After the assessment process, we evaluated the differences of DMN between the 10 mental sub-healthy seafarers and the HC group. The result showed that when compared with the HC group, the CCs among the different DMN regions regarding to the mental sub-healthy seafarers were significant lower. However, there were no significant differences between the mental healthy seafarers and the HC group. In addition, we also evaluated the FC, ReHo and fALFF differences between the two groups by using a two-sample t-test. The t-test results showed that when comparing with the HC group, there were significant disorders of DMN functional activities for the mental sub-healthy seafarers. When taking the mean time series of the prefrontal cortex as the seed time series, there was significant decreased FC in multi-regions of the prefrontal, parietal, temporal and occipital cortices. When taking the mean time series of the parietal cortex as the seed time series, there was significant decreased FC in multi-regions of the prefrontal and parietal cortices. Besides, the mental sub-healthy seafarers also showed decreased ReHo and fALFF in parts of the prefrontal cortex, increased ReHo in many other regions of the DMN, and decreased fALFF in sub-regions of the parietal cortex. Those regions of DMN where the disorders occurred in were relevant to the higher cognitive activities of the human beings, such as the memory, the self-examination, monitoring the external environment, and the ability of logical thinking, etc., which might reflect in the mental health status. As Diaz et al. (2013) reported, the Comfort clearly focused on physical and mental well-being, and we speculated that the functional activities of DMN were stable and normal with the Comfort phenotype. Thus, the disordered phenomenon could reflect the mental sub-healthy or unhealthy status. In order to further verify the prediction results, we analyzed the assessment results regarding to the SCL-90 (Symptom Checklist 90) testing for the mental sub-healthy seafarers, and the results showed that most of these mental sub-healthy seafarers had a mild form of some mental dysfunctions, such as obsession, depression, anxiety, hostile or bigotry, etc., which validated that the proposed TFSVM-based classifier could be effectively used to the anomaly detection and was of great significance to the early warning for human mental sub-health.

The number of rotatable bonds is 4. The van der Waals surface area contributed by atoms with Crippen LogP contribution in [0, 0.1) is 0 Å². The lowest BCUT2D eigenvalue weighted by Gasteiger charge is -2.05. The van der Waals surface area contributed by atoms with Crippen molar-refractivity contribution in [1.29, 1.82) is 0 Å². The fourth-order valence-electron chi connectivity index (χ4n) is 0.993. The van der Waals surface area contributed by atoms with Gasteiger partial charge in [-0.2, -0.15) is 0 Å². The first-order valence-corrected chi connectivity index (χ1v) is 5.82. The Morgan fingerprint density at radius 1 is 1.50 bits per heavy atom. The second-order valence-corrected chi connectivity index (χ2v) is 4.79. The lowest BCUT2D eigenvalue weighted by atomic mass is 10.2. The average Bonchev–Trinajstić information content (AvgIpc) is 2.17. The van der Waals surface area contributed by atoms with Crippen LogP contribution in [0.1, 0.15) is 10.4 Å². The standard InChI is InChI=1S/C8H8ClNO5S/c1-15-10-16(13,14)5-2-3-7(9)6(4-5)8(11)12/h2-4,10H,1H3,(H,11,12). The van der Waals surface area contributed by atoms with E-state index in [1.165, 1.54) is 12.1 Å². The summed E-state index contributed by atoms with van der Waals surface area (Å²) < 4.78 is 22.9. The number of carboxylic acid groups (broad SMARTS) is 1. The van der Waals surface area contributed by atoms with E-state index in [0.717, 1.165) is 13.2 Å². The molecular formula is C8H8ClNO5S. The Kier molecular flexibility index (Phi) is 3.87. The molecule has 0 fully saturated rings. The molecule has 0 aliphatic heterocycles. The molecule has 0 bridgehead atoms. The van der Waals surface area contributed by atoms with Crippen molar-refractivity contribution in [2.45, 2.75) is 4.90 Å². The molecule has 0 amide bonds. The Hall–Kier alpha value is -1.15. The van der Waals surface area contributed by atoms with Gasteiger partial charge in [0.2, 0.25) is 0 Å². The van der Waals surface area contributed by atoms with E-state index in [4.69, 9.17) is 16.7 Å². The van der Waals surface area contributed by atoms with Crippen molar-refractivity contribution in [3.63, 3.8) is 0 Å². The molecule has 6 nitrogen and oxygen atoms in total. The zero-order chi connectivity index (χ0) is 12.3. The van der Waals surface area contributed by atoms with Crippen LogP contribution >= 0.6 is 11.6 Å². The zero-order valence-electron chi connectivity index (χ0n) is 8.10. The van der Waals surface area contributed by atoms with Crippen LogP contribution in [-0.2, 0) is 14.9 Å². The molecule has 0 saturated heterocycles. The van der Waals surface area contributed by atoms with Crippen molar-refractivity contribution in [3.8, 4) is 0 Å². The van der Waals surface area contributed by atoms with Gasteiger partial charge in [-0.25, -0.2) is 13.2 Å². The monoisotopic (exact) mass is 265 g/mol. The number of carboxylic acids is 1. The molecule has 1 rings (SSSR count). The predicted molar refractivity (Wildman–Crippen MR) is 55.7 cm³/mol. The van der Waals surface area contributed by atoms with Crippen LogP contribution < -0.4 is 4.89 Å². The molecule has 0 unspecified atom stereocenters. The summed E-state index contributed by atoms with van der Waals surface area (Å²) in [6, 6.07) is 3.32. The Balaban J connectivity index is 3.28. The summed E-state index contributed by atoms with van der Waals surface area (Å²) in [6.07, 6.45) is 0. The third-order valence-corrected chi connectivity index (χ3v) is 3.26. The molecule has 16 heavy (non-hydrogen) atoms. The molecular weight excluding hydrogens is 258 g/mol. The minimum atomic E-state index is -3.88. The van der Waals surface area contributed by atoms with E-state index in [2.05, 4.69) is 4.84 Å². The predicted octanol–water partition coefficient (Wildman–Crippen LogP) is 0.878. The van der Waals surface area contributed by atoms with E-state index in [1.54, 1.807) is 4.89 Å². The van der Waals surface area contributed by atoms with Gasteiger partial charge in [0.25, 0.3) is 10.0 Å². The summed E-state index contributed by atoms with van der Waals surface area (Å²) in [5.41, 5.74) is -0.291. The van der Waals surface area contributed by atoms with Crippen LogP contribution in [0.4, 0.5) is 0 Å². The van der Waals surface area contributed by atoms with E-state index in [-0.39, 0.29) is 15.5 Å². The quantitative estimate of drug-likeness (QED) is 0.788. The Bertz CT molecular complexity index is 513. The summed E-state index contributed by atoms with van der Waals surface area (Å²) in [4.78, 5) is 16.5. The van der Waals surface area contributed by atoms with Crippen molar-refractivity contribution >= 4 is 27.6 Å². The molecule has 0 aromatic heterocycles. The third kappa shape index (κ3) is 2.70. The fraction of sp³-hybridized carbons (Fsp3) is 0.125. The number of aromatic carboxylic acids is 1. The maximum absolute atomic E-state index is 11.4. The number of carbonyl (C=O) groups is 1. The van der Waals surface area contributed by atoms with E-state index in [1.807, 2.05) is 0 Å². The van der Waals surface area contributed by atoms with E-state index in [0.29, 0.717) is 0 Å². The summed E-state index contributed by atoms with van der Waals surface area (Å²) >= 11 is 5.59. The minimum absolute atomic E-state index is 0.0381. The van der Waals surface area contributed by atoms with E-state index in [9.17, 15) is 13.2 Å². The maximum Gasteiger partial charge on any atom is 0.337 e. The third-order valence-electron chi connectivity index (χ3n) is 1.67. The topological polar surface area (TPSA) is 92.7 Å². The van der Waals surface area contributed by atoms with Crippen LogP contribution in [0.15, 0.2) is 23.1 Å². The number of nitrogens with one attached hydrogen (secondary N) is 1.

Based on the fact that our method has showed a good performance at outlier detection, for perfecting the mental sub-health early warning mechanism, there still other works should be done in the next study process. Firstly, considering that some of the fMRI-data acquisition parameters may affect the analysis results, we will collect more HC data and seafarers data with the same age range and scanning parameters to justify and optimize the classifier's performance in the future study. Secondly, according to Diaz and his colleagues report, the resting-state cognition can be characterized by seven phenotypes (Diaz et al., 2013). For guaranteeing the rigor of the study's result, we will take the results of the Amsterdam Resting-State Questionnaire (Diaz et al., 2013) regarding to the HC and the testees as reference factors. Thirdly, apart from the FC of DMN, the alterative activities of other brain areas and the information interaction between DMN and other brain areas also need to be concerned; and how those disordered brain function activities reflect in human's mental state will be further tracked and explored.

In conclusion, the results of our experiment proved that using fMRI technology and two-fold SVM model would be promising to establish a quantitative early warning model for human mental sub-health status. Such a learning method is objective and effective for assessing people's mental health, and is of profound significance for psychology research.

Conflict of Interest Statement

The authors declare that the research was conducted in the absence of any commercial or financial relationships that could be construed as a potential conflict of interest.

Acknowledgments

The authors are highly grateful to the seventy-nine anonymous seafarers for participate the experiment. Research supported by the National Natural Science Foundation of China (Grants No.31170952 and No. 31470954), the Shanghai Science and Technology Committee program (Grant No. 14590501700), the Research Fund for the Doctoral Program of Higher Education of China (No.20113121120004) and the Program for Graduate Special Endowment Fund for Innovative developing (Grant No. 2013ycx037) of Shanghai Maritime University.

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Appendix

Support Vector Machines

Two-class SVM